# 6.17: Prices Involving Discounts

**At Grade**Created by: CK-12

**Practice**Prices Involving Discounts

In 2002, a Cook County home had an assessed value of $100,000. By 2008, the assessed value of the home had been marked 160% by Cook County assessors. What was the assessed value of the home in 2008?

In this concept, you will learn how to use percents in everyday life for situations involving discounts and markups.

### Finding Prices Involving Discounts

A store owner buys an item at a wholesale cost and marks it up by adding a percent of the price to the price he paid for it. If you buy that item when it is on sale, you can find the amount of the discount if you know the rate of discount the store is offering.

A **markup** is an increase in the price of an item. A **discount** is a decrease in the price of an item. Both of these changes can be expressed as an amount of money or as a percent of the original price of the item.

A markup is often how stores or businesses make a profit. They buy merchandise at one price and sell it for another price. The difference in the price they bought it for and the price they sell it for is the profit margin.

Stores discount items all the time. Often, they are still making a profit, but they discount an item by a specific percentage to try to sell more of that item.

To figure out a discount or a markup, you need to know the percent of change.

The **percent of change** is the percent the price is changing by. If the markup is 10%, then that is the percent of change (an increase). If the discount is 10%, then that is the percent of change (a decrease).

You can use the following formula to solve markup and discount problems:

\begin{align*}\text{Percent of change} \times \text{original amount} = \text{amount of the change}\end{align*}

Let’s look at an example.

A camera store buys a camera for $149 and marks up the price by 35%. What price does the camera sell for?

First, find the amount of the markup.

\begin{align*}\begin{array}{rcl}
\text{Amount of change} &=& \text{percent of change} \times \text{original amount}\\
&=& 35\% \times \$149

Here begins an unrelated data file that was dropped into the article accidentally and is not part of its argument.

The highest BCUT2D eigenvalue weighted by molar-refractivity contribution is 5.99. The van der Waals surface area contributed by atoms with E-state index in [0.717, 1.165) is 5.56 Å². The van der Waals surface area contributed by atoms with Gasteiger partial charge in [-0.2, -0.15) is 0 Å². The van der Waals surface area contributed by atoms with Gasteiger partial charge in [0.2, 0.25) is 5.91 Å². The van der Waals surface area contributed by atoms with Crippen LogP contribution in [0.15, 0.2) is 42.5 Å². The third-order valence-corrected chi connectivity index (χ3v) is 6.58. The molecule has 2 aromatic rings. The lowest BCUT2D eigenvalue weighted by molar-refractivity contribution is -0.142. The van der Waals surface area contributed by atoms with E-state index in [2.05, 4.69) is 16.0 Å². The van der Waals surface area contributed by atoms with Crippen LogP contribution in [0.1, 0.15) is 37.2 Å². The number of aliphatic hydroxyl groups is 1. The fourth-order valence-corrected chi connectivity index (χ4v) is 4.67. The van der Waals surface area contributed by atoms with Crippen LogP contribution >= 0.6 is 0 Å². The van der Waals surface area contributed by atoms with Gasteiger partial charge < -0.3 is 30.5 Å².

\end{array}\end{align*}

Next, convert the percent to a decimal and multiply.

\begin{align*}\begin{array}{rcl}
&=& 0.35 \times \$149\\
&=& \$52.15
\end{array}\end{align*}

The markup is $52.15.

Now find the selling price by adding the markup to the wholesale price.

\begin{align*}$149 + $52.15 = $201.15\end{align*}

The answer is the selling price is $201.15.

Let’s look at another example.

A camera that normally sells for $189 is on sale at a 20% discount. What is the sale price?

First, find the amount of the discount.

\begin{align*}\begin{array}{rcl}
\text{Amount of change} &=& \text{percent of change} \times \text{original amount}\\
&=& 20\% \times $189
\end{array}\end{align*}

Next, convert the percent to a decimal and multiply.

\begin{align*}\begin{array}{rcl}
&=& 0.20 \times $189\\
&=& $37.80
\end{array}\end{align*}

The discount is $37.80.

Now find the sale price by subtracting the discount from the original price.

\begin{align*}$189 - $37.80 = $151.20\end{align*}

The answer is the sale price is $151.20.

### Examples

#### Example 1

Earlier, you were given a problem about the Cook County home assessment.

The assessors valued the home at $100,000 in 2002. By 2008, Cook County assessors had marked up the assessed value of the home by 160%. What was the assessed value of the home in 2008?

First, find the amount of the markup.

\begin{align*}\begin{array}{rcl}
\text{Amount of change} &=& \text{percent of change} \times \text{original amount}\\
&=& 160\% \times $100,000
\end{array}\end{align*}

Next, convert the percent to a decimal and multiply.

\begin{align*}\begin{array}{rcl}
&=& 1.60 \times $100,000\\
&=& $160,000
\end{array}\end{align*}